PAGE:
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Vancouver’s e-commerce technology provider Elastic Path raises $43-million

Vancouver e-commerce technology provider Elastic Path Software Inc. is raising $43-million from American and Canadian investors, with plans to expand its footprint in the growing online retail industry.

The company will announce the investment Tuesday, which is led by Palo Alto’s Sageview Capital with contributions from past investors Yaletown Partners and BDC Venture Capital. Including previous fundraising rounds, Elastic Path has raised more than $63-million, the company said.

Harry Chemko, chief executive, Elastic Path

Elastic Path’s chief executive, Harry Chemko, said in an interview that the new cash will help the company build out its sales and marketing team and partner ecosystem, while a small portion of the funds will be used to buy out early individual shareholders.

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The funding, the company hopes, will give it more of an edge in a retail world that could become significantly more frictionless as more devices become digitally connected in the era of the “Internet of Things.”

Crucially, “Generation Z” - generally accepted as people born after 1996 - is expected to account for 40 per cent of all consumers by 2020, according to a recent study by MNI Targeted Media. This digital-first demographic is expected to want seamless retail experiences. And with Elastic Path, Mr. Chemko says, brands can “have dozens or hundreds of different places where you embed commerce in day-to-day interactions you have with brands.”

While the company did not provide revenue figures, Yaletown’s Mike Satterfield said that the financing could help Elastic Path come “within striking reach” of $100-million in annual revenue in just a few years. “It’d be great to have a couple more companies of that scale in Canada − and in Western Canada,” he said.

While Elastic Path regularly helps its enterprise customers build out web stores and mobile commerce products, it’s these many points of contact that the company believes will drive future e-commerce. Mr. Chemko brings up Carnival Corp. & PLC’s “Ocean Medallion” wearable device as a key example of retail’s future potential. Travellers aboard its Princess Cruise Lines division can now carry this small medallion, which allows them to do everything from order drinks to interact with digital boards on the ship to book day trips.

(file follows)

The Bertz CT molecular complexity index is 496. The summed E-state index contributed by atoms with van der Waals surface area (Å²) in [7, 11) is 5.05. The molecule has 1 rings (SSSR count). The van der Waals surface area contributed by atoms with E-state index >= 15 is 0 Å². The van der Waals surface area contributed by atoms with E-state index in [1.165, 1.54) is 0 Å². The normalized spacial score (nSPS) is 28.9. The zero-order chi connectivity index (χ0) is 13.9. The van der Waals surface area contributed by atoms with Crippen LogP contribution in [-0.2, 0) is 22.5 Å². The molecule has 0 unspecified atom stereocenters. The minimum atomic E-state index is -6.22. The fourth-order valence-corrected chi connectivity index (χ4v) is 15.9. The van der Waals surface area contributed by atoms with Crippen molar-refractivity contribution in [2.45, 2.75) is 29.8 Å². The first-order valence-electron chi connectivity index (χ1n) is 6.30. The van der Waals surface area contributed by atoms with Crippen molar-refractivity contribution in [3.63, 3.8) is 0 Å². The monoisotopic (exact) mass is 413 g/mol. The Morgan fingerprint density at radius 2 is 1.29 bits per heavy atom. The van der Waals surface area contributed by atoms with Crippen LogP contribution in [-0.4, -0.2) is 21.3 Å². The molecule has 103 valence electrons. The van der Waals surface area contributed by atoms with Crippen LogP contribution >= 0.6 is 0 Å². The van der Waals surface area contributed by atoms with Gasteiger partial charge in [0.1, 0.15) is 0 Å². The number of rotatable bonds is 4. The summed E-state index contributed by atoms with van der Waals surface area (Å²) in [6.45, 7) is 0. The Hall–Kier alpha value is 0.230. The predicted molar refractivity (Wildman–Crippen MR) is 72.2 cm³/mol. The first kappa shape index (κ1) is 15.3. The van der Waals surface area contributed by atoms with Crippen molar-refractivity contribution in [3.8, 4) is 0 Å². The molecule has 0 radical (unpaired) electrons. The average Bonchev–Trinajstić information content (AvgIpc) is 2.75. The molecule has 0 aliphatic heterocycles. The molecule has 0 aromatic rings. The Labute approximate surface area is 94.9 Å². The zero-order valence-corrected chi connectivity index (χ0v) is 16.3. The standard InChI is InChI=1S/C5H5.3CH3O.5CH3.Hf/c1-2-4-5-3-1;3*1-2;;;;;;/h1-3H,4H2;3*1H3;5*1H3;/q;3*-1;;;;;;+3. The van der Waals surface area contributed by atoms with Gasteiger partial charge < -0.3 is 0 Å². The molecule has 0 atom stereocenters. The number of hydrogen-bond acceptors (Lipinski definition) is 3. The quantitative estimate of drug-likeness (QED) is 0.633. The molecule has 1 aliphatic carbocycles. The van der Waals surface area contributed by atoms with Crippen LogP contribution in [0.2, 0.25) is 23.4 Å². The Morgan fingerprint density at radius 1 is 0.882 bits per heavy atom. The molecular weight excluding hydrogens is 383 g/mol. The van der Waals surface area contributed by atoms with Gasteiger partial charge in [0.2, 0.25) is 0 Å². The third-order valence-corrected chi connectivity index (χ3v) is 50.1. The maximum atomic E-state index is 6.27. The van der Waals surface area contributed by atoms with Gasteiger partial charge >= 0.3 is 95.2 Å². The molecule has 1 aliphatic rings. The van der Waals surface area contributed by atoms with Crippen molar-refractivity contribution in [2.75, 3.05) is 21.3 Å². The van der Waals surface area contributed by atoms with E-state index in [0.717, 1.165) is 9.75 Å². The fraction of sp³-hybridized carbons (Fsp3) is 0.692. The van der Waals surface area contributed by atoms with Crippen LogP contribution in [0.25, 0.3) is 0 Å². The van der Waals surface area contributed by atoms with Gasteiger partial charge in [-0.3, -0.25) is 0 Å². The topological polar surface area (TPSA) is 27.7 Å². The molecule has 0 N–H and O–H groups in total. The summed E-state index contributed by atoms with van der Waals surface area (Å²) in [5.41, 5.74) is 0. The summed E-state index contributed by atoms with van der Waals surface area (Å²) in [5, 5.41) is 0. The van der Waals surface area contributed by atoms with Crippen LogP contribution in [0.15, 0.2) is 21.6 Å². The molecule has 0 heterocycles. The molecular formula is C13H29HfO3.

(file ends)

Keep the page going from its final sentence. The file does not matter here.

The Vancouver company has also partnered with Tesla Inc. and T-Mobile US Inc. for e-commerce projects. Mr. Chemko believes that, in delivering flexible, context-based retail options, it can stand out in a crowd of large, legacy competitors that work in the large-enterprise space, such as IBM Corp. and Oracle Corp., rather than battle for attention among more nimble competitors enabling commerce in the small- and medium-business market, such as Shopify Inc.

Elastic Path, which has 150 employees today, has “been a few different companies” since first opening in 2000, Mr. Chemko says. He and several co-founders - who’ve since left - struggled to pitch company ideas to investors after the dot-com crash. They eventually bootstrapped Elastic Path as a custom-business-application consulting firm, with help from a $15,000 loan from the young-entrepreneur support network Futurpreneur. After about five years, the company started building e-commerce solutions for clients; a few years after that, Elastic Path was powering the online store for the Vancouver 2010 Olympics.

Mr. Chemko says that the company first tried to expand to its current model of multipoint e-commerce as early as 2012, but was unsuccessful. In the past three or four years, this approach has become increasingly viewed as a major frontier for digital retail.

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"It's really a visionary technology and approach to this market,” said Sageview partner Jeff Klemens in an interview.

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